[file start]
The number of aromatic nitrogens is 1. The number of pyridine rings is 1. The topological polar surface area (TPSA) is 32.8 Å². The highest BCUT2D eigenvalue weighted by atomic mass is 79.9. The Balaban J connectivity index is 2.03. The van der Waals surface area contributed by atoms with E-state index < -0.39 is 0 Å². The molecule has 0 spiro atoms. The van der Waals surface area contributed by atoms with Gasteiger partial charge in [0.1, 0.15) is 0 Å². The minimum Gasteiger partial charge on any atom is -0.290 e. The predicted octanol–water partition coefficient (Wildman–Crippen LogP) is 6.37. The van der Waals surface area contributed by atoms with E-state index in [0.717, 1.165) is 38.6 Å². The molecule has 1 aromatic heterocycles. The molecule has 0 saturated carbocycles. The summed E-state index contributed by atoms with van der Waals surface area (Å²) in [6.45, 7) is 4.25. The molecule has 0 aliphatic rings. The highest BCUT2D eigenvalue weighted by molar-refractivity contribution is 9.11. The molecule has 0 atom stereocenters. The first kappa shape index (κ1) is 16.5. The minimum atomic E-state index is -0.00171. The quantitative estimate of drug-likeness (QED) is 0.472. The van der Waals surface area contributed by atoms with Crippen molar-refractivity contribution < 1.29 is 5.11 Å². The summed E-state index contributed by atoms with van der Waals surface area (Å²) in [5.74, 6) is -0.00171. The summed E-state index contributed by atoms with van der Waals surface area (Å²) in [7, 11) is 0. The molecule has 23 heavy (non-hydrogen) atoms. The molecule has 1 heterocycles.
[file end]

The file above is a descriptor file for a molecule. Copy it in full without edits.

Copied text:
The number of aromatic nitrogens is 1. The number of pyridine rings is 1. The topological polar surface area (TPSA) is 32.8 Å². The highest BCUT2D eigenvalue weighted by atomic mass is 79.9. The Balaban J connectivity index is 2.03. The van der Waals surface area contributed by atoms with E-state index < -0.39 is 0 Å². The molecule has 0 spiro atoms. The van der Waals surface area contributed by atoms with Gasteiger partial charge in [0.1, 0.15) is 0 Å². The minimum Gasteiger partial charge on any atom is -0.290 e. The predicted octanol–water partition coefficient (Wildman–Crippen LogP) is 6.37. The van der Waals surface area contributed by atoms with E-state index in [0.717, 1.165) is 38.6 Å². The molecule has 1 aromatic heterocycles. The molecule has 0 saturated carbocycles. The summed E-state index contributed by atoms with van der Waals surface area (Å²) in [6.45, 7) is 4.25. The molecule has 0 aliphatic rings. The highest BCUT2D eigenvalue weighted by molar-refractivity contribution is 9.11. The molecule has 0 atom stereocenters. The first kappa shape index (κ1) is 16.5. The minimum atomic E-state index is -0.00171. The quantitative estimate of drug-likeness (QED) is 0.472. The van der Waals surface area contributed by atoms with Crippen molar-refractivity contribution < 1.29 is 5.11 Å². The summed E-state index contributed by atoms with van der Waals surface area (Å²) in [5.74, 6) is -0.00171. The summed E-state index contributed by atoms with van der Waals surface area (Å²) in [7, 11) is 0. The molecule has 23 heavy (non-hydrogen) atoms. The molecule has 1 heterocycles.